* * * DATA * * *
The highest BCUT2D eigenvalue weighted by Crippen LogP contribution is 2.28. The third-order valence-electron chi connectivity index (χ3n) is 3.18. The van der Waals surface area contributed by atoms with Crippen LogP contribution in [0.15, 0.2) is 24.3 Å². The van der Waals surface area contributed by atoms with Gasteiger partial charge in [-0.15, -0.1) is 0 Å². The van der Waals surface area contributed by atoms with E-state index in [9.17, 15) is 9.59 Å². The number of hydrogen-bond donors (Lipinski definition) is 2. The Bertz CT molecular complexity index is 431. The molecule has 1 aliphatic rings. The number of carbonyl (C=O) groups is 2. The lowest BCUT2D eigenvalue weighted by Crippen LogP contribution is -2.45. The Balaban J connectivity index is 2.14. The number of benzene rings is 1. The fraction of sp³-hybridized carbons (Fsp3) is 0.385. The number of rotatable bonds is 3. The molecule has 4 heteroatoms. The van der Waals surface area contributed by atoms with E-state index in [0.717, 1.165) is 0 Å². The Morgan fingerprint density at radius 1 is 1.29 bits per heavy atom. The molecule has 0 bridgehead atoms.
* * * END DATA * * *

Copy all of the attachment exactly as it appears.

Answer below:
The highest BCUT2D eigenvalue weighted by Crippen LogP contribution is 2.28. The third-order valence-electron chi connectivity index (χ3n) is 3.18. The van der Waals surface area contributed by atoms with Crippen LogP contribution in [0.15, 0.2) is 24.3 Å². The van der Waals surface area contributed by atoms with Gasteiger partial charge in [-0.15, -0.1) is 0 Å². The van der Waals surface area contributed by atoms with E-state index in [9.17, 15) is 9.59 Å². The number of hydrogen-bond donors (Lipinski definition) is 2. The Bertz CT molecular complexity index is 431. The molecule has 1 aliphatic rings. The number of carbonyl (C=O) groups is 2. The lowest BCUT2D eigenvalue weighted by Crippen LogP contribution is -2.45. The Balaban J connectivity index is 2.14. The number of benzene rings is 1. The fraction of sp³-hybridized carbons (Fsp3) is 0.385. The number of rotatable bonds is 3. The molecule has 4 heteroatoms. The van der Waals surface area contributed by atoms with E-state index in [0.717, 1.165) is 0 Å². The Morgan fingerprint density at radius 1 is 1.29 bits per heavy atom. The molecule has 0 bridgehead atoms.